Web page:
From Virtue to Violence: Leonidas Polk’s Convergence of God and War
Louisiana’s religious sector stems partially from Leonidas Polk’s work of spreading biblical teachings across the state, including making contributions to Episcopalians in Shreveport.
Years later, Polk joined the ranks of the Army of the Confederate States of America, fighting the Union to preserve slavery in the South. Check out Polk’s influential presence in Louisiana and how the concept of war became one’s calling from God.
Polk was born in North Carolina, according to RootsWeb. While he was attending University of North Carolina, he was appointed to the United States Military Academy at West Point, New York. Polk graduated four years later in 1827, ranking high in his class and completing his education with historical figures like Jefferson Davis.
Though he was positioned as a second lieutenant of artillery, Polk resigned from the military shortly after joining and sought a more spiritual route.
Planting Seeds of Religion in the South
The early 1830s marked the start of a new path for Polk when he enrolled in the Virginia Theological Seminary. From there he played the role of a traveling Episcopalian minister, spreading God’s teachings throughout Louisiana and Mississippi, as reported by RootsWeb.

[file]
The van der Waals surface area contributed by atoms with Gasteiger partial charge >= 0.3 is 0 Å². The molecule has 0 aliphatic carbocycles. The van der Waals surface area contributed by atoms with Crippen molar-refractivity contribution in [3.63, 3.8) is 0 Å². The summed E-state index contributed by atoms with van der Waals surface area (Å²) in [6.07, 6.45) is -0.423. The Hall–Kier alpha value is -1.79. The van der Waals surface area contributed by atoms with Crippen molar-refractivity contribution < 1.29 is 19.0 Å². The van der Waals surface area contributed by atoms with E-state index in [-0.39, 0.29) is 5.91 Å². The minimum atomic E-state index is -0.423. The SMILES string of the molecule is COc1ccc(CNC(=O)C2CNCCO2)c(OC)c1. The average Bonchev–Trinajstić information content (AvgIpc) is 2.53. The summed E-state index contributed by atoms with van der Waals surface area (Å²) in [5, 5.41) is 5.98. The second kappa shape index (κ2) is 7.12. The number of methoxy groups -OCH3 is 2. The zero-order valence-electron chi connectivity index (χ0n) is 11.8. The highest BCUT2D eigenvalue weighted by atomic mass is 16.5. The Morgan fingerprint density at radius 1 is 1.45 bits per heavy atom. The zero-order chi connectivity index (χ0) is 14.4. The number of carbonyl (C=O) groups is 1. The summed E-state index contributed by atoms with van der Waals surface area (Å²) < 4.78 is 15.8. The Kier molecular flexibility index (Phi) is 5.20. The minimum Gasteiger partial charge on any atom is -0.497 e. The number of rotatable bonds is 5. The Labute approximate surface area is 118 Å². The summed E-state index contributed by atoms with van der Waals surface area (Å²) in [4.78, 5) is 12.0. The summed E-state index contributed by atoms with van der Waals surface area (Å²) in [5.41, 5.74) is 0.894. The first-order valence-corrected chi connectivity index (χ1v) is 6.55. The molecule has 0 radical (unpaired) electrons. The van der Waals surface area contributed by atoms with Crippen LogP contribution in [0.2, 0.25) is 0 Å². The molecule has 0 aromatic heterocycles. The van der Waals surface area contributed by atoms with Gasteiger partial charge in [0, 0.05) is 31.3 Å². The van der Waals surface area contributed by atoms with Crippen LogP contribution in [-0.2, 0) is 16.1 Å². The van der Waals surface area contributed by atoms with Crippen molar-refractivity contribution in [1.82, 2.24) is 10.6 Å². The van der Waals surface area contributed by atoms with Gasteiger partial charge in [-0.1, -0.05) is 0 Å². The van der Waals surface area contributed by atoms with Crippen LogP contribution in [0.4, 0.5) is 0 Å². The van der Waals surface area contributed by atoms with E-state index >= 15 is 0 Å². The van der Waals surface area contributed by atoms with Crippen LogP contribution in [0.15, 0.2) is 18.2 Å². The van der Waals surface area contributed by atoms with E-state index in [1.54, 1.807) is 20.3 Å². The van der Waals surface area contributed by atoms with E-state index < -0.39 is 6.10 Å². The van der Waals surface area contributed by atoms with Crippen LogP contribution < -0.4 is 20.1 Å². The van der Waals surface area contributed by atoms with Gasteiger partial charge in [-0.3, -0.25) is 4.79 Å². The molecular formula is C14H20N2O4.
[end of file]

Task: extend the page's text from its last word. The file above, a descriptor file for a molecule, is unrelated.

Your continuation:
In 1839, a year after he was named Missionary Bishop of the Southwest, Polk held the first Episcopal service in Shreveport. Two years later, he became the first Bishop of Louisiana.
Polk served in churches in a couple of more areas in Louisiana in the 1840s and 1850s, later taking time to help develop the University of the South in Tennessee. Yet with war brewing on the horizon and a succession crisis in the United States, Polk traded in his ecclesiastical vestments for weapons.
Becoming a Battling Bishop
Polk joined the Army of the Confederate States of America as a major general, earning him the moniker Battling Bishop. Though his transition may appear to some as a confusion of interests, Polk considered his commitment to the war as a duty to God. Though Polk made several quarrelsome moves, like leading his troops into a neutral Kentucky and frequently arguing with comrade Albert Sidney Johnston over strategy, his men dearly loved him.
Polk led his troops into numerous battles, some ending in victories while others leaving them defeated. Polk’s last battle took place at Pine Mountain in Cobb County, Georgia. Called to the front line, Polk stood bravely in place while his comrades fled when the Union troops began opening fire. While the confederates held fire to conserve ammunition, Polk remained at the front line and was killed when a bullet passed through his chest.